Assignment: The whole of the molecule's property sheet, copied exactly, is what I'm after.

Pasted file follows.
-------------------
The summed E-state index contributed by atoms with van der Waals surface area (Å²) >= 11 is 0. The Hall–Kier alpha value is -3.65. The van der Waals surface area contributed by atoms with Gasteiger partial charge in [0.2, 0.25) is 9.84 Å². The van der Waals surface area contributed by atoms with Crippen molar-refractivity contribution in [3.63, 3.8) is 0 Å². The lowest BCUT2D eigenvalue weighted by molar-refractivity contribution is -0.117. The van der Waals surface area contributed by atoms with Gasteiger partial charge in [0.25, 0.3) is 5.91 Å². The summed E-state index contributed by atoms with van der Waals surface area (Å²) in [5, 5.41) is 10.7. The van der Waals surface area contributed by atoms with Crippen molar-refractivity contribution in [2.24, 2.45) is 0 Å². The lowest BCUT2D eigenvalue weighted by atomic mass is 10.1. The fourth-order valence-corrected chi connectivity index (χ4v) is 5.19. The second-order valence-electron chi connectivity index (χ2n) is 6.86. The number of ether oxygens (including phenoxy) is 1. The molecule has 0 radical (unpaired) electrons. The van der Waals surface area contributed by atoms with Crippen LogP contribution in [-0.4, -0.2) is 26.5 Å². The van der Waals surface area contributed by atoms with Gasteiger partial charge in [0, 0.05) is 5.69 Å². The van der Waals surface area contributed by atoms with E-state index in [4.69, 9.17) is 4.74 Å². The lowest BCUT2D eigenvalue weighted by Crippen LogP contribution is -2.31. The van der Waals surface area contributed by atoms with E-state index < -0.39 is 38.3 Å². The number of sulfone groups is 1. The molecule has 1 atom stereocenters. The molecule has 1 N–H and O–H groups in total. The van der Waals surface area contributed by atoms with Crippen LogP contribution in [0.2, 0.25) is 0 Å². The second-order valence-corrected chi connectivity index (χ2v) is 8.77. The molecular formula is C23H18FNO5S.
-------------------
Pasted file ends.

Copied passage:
The summed E-state index contributed by atoms with van der Waals surface area (Å²) >= 11 is 0. The Hall–Kier alpha value is -3.65. The van der Waals surface area contributed by atoms with Gasteiger partial charge in [0.2, 0.25) is 9.84 Å². The van der Waals surface area contributed by atoms with Crippen molar-refractivity contribution in [3.63, 3.8) is 0 Å². The lowest BCUT2D eigenvalue weighted by molar-refractivity contribution is -0.117. The van der Waals surface area contributed by atoms with Gasteiger partial charge in [0.25, 0.3) is 5.91 Å². The summed E-state index contributed by atoms with van der Waals surface area (Å²) in [5, 5.41) is 10.7. The van der Waals surface area contributed by atoms with Crippen molar-refractivity contribution in [2.24, 2.45) is 0 Å². The lowest BCUT2D eigenvalue weighted by atomic mass is 10.1. The fourth-order valence-corrected chi connectivity index (χ4v) is 5.19. The second-order valence-electron chi connectivity index (χ2n) is 6.86. The number of ether oxygens (including phenoxy) is 1. The molecule has 0 radical (unpaired) electrons. The van der Waals surface area contributed by atoms with Crippen LogP contribution in [-0.4, -0.2) is 26.5 Å². The van der Waals surface area contributed by atoms with Gasteiger partial charge in [0, 0.05) is 5.69 Å². The van der Waals surface area contributed by atoms with E-state index in [4.69, 9.17) is 4.74 Å². The lowest BCUT2D eigenvalue weighted by Crippen LogP contribution is -2.31. The van der Waals surface area contributed by atoms with E-state index < -0.39 is 38.3 Å². The number of sulfone groups is 1. The molecule has 1 atom stereocenters. The molecule has 1 N–H and O–H groups in total. The van der Waals surface area contributed by atoms with Crippen LogP contribution in [0.2, 0.25) is 0 Å². The second-order valence-corrected chi connectivity index (χ2v) is 8.77. The molecular formula is C23H18FNO5S.